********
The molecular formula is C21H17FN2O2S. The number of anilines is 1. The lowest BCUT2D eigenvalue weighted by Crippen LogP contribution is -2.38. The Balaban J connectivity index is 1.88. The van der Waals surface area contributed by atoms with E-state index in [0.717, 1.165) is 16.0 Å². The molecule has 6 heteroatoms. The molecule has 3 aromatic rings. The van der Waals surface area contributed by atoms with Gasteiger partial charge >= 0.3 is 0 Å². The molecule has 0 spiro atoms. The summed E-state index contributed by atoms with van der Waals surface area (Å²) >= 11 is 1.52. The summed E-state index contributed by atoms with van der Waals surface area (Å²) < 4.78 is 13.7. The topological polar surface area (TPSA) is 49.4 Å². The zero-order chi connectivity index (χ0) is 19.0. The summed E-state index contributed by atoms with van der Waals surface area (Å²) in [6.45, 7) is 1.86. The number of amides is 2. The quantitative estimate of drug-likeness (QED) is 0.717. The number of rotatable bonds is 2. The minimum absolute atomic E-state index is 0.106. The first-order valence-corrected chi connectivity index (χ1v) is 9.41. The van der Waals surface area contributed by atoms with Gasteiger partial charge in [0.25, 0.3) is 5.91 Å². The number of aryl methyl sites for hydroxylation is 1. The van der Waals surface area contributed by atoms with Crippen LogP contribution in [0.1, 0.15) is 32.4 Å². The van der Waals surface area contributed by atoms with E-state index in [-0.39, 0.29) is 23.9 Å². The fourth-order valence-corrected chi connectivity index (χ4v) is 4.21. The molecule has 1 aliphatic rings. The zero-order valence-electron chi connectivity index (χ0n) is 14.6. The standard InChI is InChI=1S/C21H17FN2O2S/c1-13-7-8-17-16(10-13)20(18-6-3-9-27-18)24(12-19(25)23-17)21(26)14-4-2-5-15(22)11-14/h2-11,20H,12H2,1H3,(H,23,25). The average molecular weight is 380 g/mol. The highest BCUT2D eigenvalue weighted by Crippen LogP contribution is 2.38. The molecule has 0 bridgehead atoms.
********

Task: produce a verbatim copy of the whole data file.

The molecular formula is C21H17FN2O2S. The number of anilines is 1. The lowest BCUT2D eigenvalue weighted by Crippen LogP contribution is -2.38. The Balaban J connectivity index is 1.88. The van der Waals surface area contributed by atoms with E-state index in [0.717, 1.165) is 16.0 Å². The molecule has 6 heteroatoms. The molecule has 3 aromatic rings. The van der Waals surface area contributed by atoms with Gasteiger partial charge >= 0.3 is 0 Å². The molecule has 0 spiro atoms. The summed E-state index contributed by atoms with van der Waals surface area (Å²) >= 11 is 1.52. The summed E-state index contributed by atoms with van der Waals surface area (Å²) < 4.78 is 13.7. The topological polar surface area (TPSA) is 49.4 Å². The zero-order chi connectivity index (χ0) is 19.0. The summed E-state index contributed by atoms with van der Waals surface area (Å²) in [6.45, 7) is 1.86. The number of amides is 2. The quantitative estimate of drug-likeness (QED) is 0.717. The number of rotatable bonds is 2. The minimum absolute atomic E-state index is 0.106. The first-order valence-corrected chi connectivity index (χ1v) is 9.41. The van der Waals surface area contributed by atoms with Gasteiger partial charge in [0.25, 0.3) is 5.91 Å². The number of aryl methyl sites for hydroxylation is 1. The van der Waals surface area contributed by atoms with Crippen LogP contribution in [0.1, 0.15) is 32.4 Å². The van der Waals surface area contributed by atoms with E-state index in [-0.39, 0.29) is 23.9 Å². The fourth-order valence-corrected chi connectivity index (χ4v) is 4.21. The molecule has 1 aliphatic rings. The zero-order valence-electron chi connectivity index (χ0n) is 14.6. The standard InChI is InChI=1S/C21H17FN2O2S/c1-13-7-8-17-16(10-13)20(18-6-3-9-27-18)24(12-19(25)23-17)21(26)14-4-2-5-15(22)11-14/h2-11,20H,12H2,1H3,(H,23,25). The average molecular weight is 380 g/mol. The highest BCUT2D eigenvalue weighted by Crippen LogP contribution is 2.38. The molecule has 0 bridgehead atoms.